It can be argued that the horror element of vengeful ghost is only an excuse for conflict in an otherwise predictable comedy. This aside, the film extinguishes the eruptions that could’ve given the film a little more action. Consider Kimmy’s frustrations of taking responsibility for almost all the family’s mishaps. This has been the issue of her character since the first film. Towards the end of the sequel, she is still the only one who seems to be providing solutions for the film’s major problems. Kimmy is an independent working woman who represents a new high regard for the working Filipina in the corporate ladder. Domingo portrays her with frosty bitchiness a la Meryl Streep’s Miranda Priestley with emotional troubles and desire for only money and success. It’s also interesting how the anguished female ghost takes back hilariously at the men. Her needs were taken for granted as the story left her side for the horror one. The horror story conflict is resolved and we are left once again with escapist bourgeois comedy. Since the film isn’t really interested in feminism, well what other issues could this film raise?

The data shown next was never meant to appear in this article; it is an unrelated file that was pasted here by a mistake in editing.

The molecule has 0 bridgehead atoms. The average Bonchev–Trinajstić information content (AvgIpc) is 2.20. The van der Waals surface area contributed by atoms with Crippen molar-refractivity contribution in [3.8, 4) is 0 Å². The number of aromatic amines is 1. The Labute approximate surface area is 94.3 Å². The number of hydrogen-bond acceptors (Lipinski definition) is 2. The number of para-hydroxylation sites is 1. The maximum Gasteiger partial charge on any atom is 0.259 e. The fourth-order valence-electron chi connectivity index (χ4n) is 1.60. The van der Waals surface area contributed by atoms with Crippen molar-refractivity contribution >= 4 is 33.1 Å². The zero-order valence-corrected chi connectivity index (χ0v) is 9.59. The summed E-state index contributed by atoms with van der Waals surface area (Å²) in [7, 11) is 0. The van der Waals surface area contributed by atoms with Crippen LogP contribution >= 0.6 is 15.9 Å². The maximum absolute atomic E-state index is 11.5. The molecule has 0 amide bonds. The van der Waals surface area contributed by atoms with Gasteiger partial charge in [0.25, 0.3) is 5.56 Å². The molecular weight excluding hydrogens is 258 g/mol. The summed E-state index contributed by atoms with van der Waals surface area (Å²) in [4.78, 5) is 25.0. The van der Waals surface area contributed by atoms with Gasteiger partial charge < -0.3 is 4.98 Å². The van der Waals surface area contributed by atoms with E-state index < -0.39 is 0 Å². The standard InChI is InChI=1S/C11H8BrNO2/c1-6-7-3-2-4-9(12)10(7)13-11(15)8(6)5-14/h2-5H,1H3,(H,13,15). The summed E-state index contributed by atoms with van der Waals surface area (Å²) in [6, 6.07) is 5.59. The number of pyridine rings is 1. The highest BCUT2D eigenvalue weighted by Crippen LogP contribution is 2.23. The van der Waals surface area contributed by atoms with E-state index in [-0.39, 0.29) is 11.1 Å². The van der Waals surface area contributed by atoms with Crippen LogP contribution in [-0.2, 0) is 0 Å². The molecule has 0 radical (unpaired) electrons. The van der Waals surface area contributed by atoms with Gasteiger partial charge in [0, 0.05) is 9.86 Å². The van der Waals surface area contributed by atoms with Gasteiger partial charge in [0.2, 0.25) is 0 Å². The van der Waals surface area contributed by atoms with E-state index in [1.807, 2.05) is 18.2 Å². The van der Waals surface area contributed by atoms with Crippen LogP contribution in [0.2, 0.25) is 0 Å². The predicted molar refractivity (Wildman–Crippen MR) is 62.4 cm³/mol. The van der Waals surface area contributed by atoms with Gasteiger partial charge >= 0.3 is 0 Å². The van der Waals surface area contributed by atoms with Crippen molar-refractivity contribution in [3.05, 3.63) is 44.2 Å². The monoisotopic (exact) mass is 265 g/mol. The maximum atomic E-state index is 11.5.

Let’s return to the ghost itself. The reason for its horrific rage was because Mr. Go Dong Hae left her as an adolescent and married a Filipina when he chose to study in the Philippines. This Korean girl Sang Kang Kang (cosplayer Alodia Gosiengfiao) locked herself up in her room to die. The choice of the Korean man isn’t much of a surprise for the contemporary Filipino setting where a “Korean invasion” has been occurring in the past decade. Sun Star Cebu (2011) reports “in 2010, Koreans overtook Americans as the biggest group of foreigners to visit the Philippines. More than 740,000 Koreans visited the Philippines last year, accounting for 21 percent of all foreign tourist arrivals, according to the Department of Tourism.” Koreans enjoy life here in the Philippines because they can absolutely afford it. And with their continuous travels to the country, a cultural shift may take place. Kimmy and Dora themselves are what Sun.Star Cebu calls the “Kopinos”, the Korean-Filipino children born from the previous generations of the two countries’ budding relationship. They are even bound to continue the two countries’ relationship by forcefully marrying a Korean tycoon’s son, which was comically lifted because the groom-to-be is a gluttonous damulag.